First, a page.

The EU - Japan Economic Partnership Agreement

28-09-2018

This report independently assesses the EU-Japan Economic Partnership Agreement. We find that the EPA establishes an ambitious framework to further liberalise and better organise trade, covering goods, services, intellectual property and investment, tariff- and non-tariff measures, and regulatory cooperation. Given its depth and breadth, and that it is unprecedented in including provisions on corporate governance, SMEs, and climate change, the EPA is set to become a benchmark for future trade agreements. Joining two open economies with high income levels and regulatory standards, the agreement is expected to generate benefits by boosting trade within sectors, minimising sectoral relocation and negative employment effects. Agri-food, textiles and leather products are where the EU can expect to make the greatest gains. Furthermore, the EPA will boost the EU’s economic presence and political relevance in the Asia-Pacific area. Going beyond its economic benefits, the agreement also has significant non-economic implications. Reinforced cooperation will enhance the ability of both parties to shape the course of global developments in a manner that better reflects their shared interests and values, such as their commitment to a rule-based global trade system and the fight against global warming.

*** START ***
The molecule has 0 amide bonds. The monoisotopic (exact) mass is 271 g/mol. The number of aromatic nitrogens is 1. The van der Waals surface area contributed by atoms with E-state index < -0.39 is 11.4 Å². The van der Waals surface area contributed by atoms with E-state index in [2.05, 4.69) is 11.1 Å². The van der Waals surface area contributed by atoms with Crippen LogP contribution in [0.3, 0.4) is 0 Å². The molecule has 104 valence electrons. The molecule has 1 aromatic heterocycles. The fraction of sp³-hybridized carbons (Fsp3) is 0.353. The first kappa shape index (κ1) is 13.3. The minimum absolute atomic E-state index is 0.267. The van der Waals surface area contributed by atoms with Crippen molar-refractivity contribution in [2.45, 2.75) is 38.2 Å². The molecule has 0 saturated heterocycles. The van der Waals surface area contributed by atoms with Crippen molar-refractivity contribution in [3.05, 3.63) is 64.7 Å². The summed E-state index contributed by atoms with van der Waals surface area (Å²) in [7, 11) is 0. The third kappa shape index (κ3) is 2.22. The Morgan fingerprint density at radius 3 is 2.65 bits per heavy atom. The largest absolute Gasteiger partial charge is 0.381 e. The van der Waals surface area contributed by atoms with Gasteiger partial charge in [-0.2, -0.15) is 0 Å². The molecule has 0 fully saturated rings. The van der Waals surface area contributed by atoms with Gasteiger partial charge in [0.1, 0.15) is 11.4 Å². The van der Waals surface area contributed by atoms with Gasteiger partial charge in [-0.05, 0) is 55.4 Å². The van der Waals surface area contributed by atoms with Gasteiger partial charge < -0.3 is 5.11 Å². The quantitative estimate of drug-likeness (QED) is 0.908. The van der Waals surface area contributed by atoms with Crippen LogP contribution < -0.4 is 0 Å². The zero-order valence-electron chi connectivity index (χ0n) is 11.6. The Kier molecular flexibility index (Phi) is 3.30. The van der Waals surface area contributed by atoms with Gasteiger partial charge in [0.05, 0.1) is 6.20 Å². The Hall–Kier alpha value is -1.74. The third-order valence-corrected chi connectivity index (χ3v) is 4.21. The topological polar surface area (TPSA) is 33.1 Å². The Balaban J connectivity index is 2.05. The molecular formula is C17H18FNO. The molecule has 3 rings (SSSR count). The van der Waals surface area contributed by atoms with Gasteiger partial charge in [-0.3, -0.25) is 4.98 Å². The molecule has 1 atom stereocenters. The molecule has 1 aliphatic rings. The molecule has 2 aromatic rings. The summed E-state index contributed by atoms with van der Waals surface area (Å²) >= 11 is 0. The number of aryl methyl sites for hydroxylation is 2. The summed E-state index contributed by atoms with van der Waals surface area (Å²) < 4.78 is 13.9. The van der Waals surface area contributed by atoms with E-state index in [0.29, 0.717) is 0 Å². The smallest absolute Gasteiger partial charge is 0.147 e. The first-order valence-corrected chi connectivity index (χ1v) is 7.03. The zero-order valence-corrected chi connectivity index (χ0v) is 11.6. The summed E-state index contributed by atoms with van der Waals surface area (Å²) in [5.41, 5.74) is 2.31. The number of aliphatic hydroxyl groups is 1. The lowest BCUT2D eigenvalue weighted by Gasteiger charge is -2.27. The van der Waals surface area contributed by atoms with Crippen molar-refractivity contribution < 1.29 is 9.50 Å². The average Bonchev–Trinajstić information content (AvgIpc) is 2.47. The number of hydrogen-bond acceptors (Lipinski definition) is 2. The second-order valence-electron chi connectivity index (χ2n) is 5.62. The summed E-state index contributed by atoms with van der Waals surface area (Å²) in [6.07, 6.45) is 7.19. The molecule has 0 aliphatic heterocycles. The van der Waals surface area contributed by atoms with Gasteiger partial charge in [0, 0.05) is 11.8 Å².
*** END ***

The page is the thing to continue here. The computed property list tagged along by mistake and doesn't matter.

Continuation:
This report independently assesses the EU-Japan Economic Partnership Agreement. We find that the EPA establishes an ambitious framework to further liberalise and better organise trade, covering goods, services, intellectual property and investment, tariff- and non-tariff measures, and regulatory cooperation. Given its depth and breadth, and that it is unprecedented in including provisions on corporate governance, SMEs, and climate change, the EPA is set to become a benchmark for future trade agreements. Joining two open economies with high income levels and regulatory standards, the agreement is expected to generate benefits by boosting trade within sectors, minimising sectoral relocation and negative employment effects. Agri-food, textiles and leather products are where the EU can expect to make the greatest gains. Furthermore, the EPA will boost the EU’s economic presence and political relevance in the Asia-Pacific area. Going beyond its economic benefits, the agreement also has significant non-economic implications. Reinforced cooperation will enhance the ability of both parties to shape the course of global developments in a manner that better reflects their shared interests and values, such as their commitment to a rule-based global trade system and the fight against global warming.

Vanjski autor

Sonali CHOWDHRY, Marie Curie Visiting Fellow; André SAPIR, Senior Fellow; Alessio TERZI, Affiliate Fellow